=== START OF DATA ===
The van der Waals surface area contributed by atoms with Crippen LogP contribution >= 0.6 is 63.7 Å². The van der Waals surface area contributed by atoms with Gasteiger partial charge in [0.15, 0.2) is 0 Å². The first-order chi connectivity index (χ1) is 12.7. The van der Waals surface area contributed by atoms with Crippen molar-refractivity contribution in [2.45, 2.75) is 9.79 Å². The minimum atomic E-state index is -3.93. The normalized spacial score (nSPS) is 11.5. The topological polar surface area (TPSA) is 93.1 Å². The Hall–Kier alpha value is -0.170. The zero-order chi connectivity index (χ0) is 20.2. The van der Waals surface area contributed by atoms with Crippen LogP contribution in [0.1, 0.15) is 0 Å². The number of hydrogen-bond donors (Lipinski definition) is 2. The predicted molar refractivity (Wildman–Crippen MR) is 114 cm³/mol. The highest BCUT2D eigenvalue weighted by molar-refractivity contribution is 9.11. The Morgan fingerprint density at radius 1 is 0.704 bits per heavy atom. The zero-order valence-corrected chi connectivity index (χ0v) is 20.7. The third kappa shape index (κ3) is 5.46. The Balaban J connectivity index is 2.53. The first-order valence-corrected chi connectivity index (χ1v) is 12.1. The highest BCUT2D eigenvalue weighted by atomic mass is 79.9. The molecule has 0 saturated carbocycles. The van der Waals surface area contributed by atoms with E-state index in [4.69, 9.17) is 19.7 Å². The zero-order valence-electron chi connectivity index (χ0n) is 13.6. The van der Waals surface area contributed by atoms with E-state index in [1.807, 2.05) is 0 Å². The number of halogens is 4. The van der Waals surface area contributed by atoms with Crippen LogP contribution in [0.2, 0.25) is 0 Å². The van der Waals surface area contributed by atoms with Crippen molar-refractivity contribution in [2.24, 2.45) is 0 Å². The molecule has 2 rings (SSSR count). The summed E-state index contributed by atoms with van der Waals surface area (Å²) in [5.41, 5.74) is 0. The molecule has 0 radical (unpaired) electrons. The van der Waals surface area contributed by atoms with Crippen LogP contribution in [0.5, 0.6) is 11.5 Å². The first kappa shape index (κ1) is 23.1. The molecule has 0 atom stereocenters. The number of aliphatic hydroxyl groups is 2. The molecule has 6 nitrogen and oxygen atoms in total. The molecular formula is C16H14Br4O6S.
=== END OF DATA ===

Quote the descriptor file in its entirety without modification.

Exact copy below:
The van der Waals surface area contributed by atoms with Crippen LogP contribution >= 0.6 is 63.7 Å². The van der Waals surface area contributed by atoms with Gasteiger partial charge in [0.15, 0.2) is 0 Å². The first-order chi connectivity index (χ1) is 12.7. The van der Waals surface area contributed by atoms with Crippen molar-refractivity contribution in [2.45, 2.75) is 9.79 Å². The minimum atomic E-state index is -3.93. The normalized spacial score (nSPS) is 11.5. The topological polar surface area (TPSA) is 93.1 Å². The Hall–Kier alpha value is -0.170. The zero-order chi connectivity index (χ0) is 20.2. The van der Waals surface area contributed by atoms with Crippen LogP contribution in [0.1, 0.15) is 0 Å². The number of hydrogen-bond donors (Lipinski definition) is 2. The predicted molar refractivity (Wildman–Crippen MR) is 114 cm³/mol. The highest BCUT2D eigenvalue weighted by molar-refractivity contribution is 9.11. The Morgan fingerprint density at radius 1 is 0.704 bits per heavy atom. The zero-order valence-corrected chi connectivity index (χ0v) is 20.7. The third kappa shape index (κ3) is 5.46. The Balaban J connectivity index is 2.53. The first-order valence-corrected chi connectivity index (χ1v) is 12.1. The highest BCUT2D eigenvalue weighted by atomic mass is 79.9. The molecule has 0 saturated carbocycles. The van der Waals surface area contributed by atoms with E-state index in [4.69, 9.17) is 19.7 Å². The zero-order valence-electron chi connectivity index (χ0n) is 13.6. The van der Waals surface area contributed by atoms with E-state index in [1.807, 2.05) is 0 Å². The number of halogens is 4. The van der Waals surface area contributed by atoms with Crippen LogP contribution in [0.2, 0.25) is 0 Å². The van der Waals surface area contributed by atoms with Crippen molar-refractivity contribution in [2.24, 2.45) is 0 Å². The molecule has 2 rings (SSSR count). The summed E-state index contributed by atoms with van der Waals surface area (Å²) in [5.41, 5.74) is 0. The molecule has 0 radical (unpaired) electrons. The van der Waals surface area contributed by atoms with Crippen LogP contribution in [0.5, 0.6) is 11.5 Å². The first kappa shape index (κ1) is 23.1. The molecule has 0 atom stereocenters. The number of aliphatic hydroxyl groups is 2. The molecule has 6 nitrogen and oxygen atoms in total. The molecular formula is C16H14Br4O6S.